Source: Based on ABS Labour Force Survey, annual average 2016, Cat. No. 6291.0.55.003: Customised Report. Industries are based on the Australian and New Zealand Standard Industrial Classification (ANZSIC 06).
Main Employing IndustriesIndustry (% share)
Professional, Scientific and Technical Services50.3
Public Administration and Safety38.3
Rental, Hiring and Real Estate Services3.2
Other Services1.9
Other Industries6.3

States and Territories

  • NSW

  • VIC

  • QLD

  • SA

  • TAS

  • NT

  • ACT

Employment by State and Territory (% share)

Source: Based on ABS Labour Force Survey, annual average 2016, Cat. No. 6291.0.55.003: Customised Report. Share of workers across Australian States and Territories, in this job compared to the all jobs average.
StateCourt and Legal ClerksAll Jobs Average
NSW27.631.8
VIC3425.5
QLD20.119.8
SA9.86.8
WA4.911.2
TAS1.52
NT0.51.1
ACT1.71.8

Age Profile

Age Profile (% share)

Source: Based on ABS Labour Force Survey, annual average 2016, Cat. No. 6291.0.55.003: Customised Report. Age profile of workers in this job compared to the all jobs average.
Age BracketCourt and Legal ClerksAll Jobs AverageAll Jobs Average
15-192.8-5.45.4
20-2423.9-9.99.9
25-3425.2-23.423.4
35-4415.2-21.721.7
45-5421.2-21.121.1
55-594.2-8.78.7
60-644.2-5.95.9
65 and Over3.3-3.83.8

Gender

Male Share

Female Share

Gender (% share)

Source: Based on ABS Labour Force Survey, annual average 2016, Cat. No. 6291.0.55.003: Customised Report. Male and female share of employment in this job compared to the all jobs average.
CategoryCourt and Legal ClerksCategoryAll Jobs Average
Males27.3Males53.6
Females72.7Females46.4

Education Level

Top Education Levels

Highest Level of Education (% share)

No data is available for the selected graph for this Occupation.

A Certificate III including at least 2 years of on-the-job training, or a Certificate IV, or at least 3 years of relevant experience is required to work in this job.
Around one third of Court and Legal Clerks have a university degree. Even with a qualification, sometimes additional experience or on-the-job training is needed.

If you are interested in this style of work, there are a wide range of training options available that could lead to this or a similar job.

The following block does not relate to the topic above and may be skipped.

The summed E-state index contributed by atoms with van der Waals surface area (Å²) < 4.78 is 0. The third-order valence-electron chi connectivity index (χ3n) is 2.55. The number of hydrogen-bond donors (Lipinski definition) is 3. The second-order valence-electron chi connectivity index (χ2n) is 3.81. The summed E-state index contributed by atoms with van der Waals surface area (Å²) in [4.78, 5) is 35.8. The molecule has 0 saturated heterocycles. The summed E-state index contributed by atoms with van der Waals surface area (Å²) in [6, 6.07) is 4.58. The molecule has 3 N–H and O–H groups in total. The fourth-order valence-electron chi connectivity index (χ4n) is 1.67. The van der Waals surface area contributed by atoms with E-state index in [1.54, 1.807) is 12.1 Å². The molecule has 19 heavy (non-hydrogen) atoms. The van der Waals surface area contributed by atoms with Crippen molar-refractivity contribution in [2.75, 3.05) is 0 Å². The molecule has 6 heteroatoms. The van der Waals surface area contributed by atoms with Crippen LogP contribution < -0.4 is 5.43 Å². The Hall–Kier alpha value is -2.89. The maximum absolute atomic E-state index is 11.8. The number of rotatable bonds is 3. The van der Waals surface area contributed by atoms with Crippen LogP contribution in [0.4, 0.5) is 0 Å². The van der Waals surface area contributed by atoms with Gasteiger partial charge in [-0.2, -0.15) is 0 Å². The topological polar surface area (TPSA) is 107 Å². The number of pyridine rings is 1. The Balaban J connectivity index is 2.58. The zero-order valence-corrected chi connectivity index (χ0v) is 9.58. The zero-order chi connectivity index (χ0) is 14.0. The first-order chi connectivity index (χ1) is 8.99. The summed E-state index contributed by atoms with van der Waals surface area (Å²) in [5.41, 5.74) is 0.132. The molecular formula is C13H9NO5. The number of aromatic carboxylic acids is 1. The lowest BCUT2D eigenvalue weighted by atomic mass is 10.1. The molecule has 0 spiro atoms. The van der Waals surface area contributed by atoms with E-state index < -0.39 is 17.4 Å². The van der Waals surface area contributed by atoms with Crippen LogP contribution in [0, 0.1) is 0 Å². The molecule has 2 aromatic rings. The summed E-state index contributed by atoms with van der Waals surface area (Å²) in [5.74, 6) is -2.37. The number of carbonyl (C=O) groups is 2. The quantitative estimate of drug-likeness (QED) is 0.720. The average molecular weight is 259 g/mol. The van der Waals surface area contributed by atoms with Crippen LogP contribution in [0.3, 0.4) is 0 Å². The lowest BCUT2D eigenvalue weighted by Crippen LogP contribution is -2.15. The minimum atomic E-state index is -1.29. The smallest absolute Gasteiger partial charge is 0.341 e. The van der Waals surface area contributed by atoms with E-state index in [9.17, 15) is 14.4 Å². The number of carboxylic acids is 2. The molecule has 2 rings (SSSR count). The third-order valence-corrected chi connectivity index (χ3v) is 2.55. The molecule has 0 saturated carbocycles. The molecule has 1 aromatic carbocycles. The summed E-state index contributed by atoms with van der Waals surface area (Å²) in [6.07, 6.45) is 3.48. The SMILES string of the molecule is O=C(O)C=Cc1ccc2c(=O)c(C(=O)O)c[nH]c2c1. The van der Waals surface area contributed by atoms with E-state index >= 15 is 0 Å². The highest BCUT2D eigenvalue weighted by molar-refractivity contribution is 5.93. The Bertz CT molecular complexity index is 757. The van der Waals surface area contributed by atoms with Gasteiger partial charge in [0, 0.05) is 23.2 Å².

The pathway that is right for you will depend on your skills and interests.

It is a good idea to speak to industry bodies, employers, and workers to learn more about the skills and qualifications you will need.

Employers look for Court and Legal Clerks, who are professional, courteous and responsible.

Knowledge

The topics, subjects, or knowledge areas workers rate as most important are shown below.

  1. Clerical

    87% Important

    Word processing, managing files and records, stenography and transcription, designing forms, and other office work.

  2. English Language

    78% Important

    English language including the meaning and spelling of words, rules of composition, and grammar.

  3. Law and Government

    71% Important

    How our laws and courts work. Government rules and regulations, and the political system.

  4. Customer and Personal Service

    70% Important

    Customer and personal services. This includes understanding customer needs, providing good quality service, and measuring customer satisfaction.

  5. Computers and Electronics

    51% Important

    Circuit boards, processors, chips, electronic equipment, and computer hardware and software, including applications and programming.

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O*NET is a trademark of the U.S. Department of Labor, Employment and Training Administration. The information on this site is derived from the US Department of Labor O*NET Database Version 21.2

Learn about the daily activities, and physical and social demands faced by workers. Explore the values and work styles that workers rate as most important.

Activities

The work activities workers rate as most important are shown below.

  1. Getting Information

    90% Important

    Looking for, getting and understanding different kinds of information.

  2. Interacting With Computers

    86% Important

    Using computers and computer systems (including hardware and software) to program, write software, set up functions, enter data, or process information.

  3. Processing Information

    84% Important

    Compiling, coding, categorizing, calculating, tabulating, auditing, or checking information or data.

  4. Documenting/Recording Information

    82% Important

    Entering, transcribing, recording, storing, or maintaining information in written or electronic/magnetic form.

  5. Organizing, Planning, and Prioritizing Work

    77% Important

    Deciding on goals and putting together a detailed plan to get the work done.

Occupational Information Network Legal Support Workers, All Other Opens in a new window
O*NET is a trademark of the U.S. Department of Labor, Employment and Training Administration. The information on this site is derived from the US Department of Labor O*NET Database Version 21.2